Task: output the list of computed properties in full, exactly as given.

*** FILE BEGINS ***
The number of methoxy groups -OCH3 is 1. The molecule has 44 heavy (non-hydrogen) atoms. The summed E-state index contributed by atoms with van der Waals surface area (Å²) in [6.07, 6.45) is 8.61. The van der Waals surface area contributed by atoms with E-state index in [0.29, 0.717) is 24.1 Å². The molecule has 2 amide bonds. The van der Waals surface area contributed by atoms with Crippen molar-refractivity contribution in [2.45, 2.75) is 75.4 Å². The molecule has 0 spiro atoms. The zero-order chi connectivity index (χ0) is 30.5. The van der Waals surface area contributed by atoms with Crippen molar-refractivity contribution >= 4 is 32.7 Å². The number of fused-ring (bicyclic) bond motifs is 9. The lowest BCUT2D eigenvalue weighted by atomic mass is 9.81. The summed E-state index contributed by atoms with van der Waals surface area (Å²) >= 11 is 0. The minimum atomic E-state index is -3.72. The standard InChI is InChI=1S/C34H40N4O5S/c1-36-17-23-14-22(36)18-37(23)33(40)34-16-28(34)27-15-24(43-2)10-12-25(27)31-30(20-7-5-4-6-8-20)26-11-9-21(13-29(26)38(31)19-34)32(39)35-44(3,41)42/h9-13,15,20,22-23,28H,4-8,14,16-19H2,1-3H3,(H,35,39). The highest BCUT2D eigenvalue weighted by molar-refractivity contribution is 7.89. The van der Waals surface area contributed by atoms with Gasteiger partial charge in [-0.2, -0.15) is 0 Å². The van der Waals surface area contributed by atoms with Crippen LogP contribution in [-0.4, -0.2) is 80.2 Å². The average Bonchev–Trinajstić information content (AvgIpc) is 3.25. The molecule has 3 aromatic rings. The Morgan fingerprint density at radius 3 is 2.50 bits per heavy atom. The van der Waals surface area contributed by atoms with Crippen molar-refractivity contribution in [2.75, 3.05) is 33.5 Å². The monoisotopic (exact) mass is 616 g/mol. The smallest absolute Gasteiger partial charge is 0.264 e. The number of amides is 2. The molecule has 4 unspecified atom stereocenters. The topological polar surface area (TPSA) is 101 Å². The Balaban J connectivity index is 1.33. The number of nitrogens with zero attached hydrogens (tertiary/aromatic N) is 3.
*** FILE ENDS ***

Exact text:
The number of methoxy groups -OCH3 is 1. The molecule has 44 heavy (non-hydrogen) atoms. The summed E-state index contributed by atoms with van der Waals surface area (Å²) in [6.07, 6.45) is 8.61. The van der Waals surface area contributed by atoms with E-state index in [0.29, 0.717) is 24.1 Å². The molecule has 2 amide bonds. The van der Waals surface area contributed by atoms with Crippen molar-refractivity contribution in [2.45, 2.75) is 75.4 Å². The molecule has 0 spiro atoms. The zero-order chi connectivity index (χ0) is 30.5. The van der Waals surface area contributed by atoms with Crippen molar-refractivity contribution >= 4 is 32.7 Å². The number of fused-ring (bicyclic) bond motifs is 9. The lowest BCUT2D eigenvalue weighted by atomic mass is 9.81. The summed E-state index contributed by atoms with van der Waals surface area (Å²) >= 11 is 0. The minimum atomic E-state index is -3.72. The standard InChI is InChI=1S/C34H40N4O5S/c1-36-17-23-14-22(36)18-37(23)33(40)34-16-28(34)27-15-24(43-2)10-12-25(27)31-30(20-7-5-4-6-8-20)26-11-9-21(13-29(26)38(31)19-34)32(39)35-44(3,41)42/h9-13,15,20,22-23,28H,4-8,14,16-19H2,1-3H3,(H,35,39). The highest BCUT2D eigenvalue weighted by molar-refractivity contribution is 7.89. The van der Waals surface area contributed by atoms with Gasteiger partial charge in [-0.2, -0.15) is 0 Å². The van der Waals surface area contributed by atoms with Crippen LogP contribution in [-0.4, -0.2) is 80.2 Å². The average Bonchev–Trinajstić information content (AvgIpc) is 3.25. The molecule has 3 aromatic rings. The Morgan fingerprint density at radius 3 is 2.50 bits per heavy atom. The van der Waals surface area contributed by atoms with Crippen molar-refractivity contribution in [2.75, 3.05) is 33.5 Å². The monoisotopic (exact) mass is 616 g/mol. The smallest absolute Gasteiger partial charge is 0.264 e. The number of amides is 2. The molecule has 4 unspecified atom stereocenters. The topological polar surface area (TPSA) is 101 Å². The Balaban J connectivity index is 1.33. The number of nitrogens with zero attached hydrogens (tertiary/aromatic N) is 3.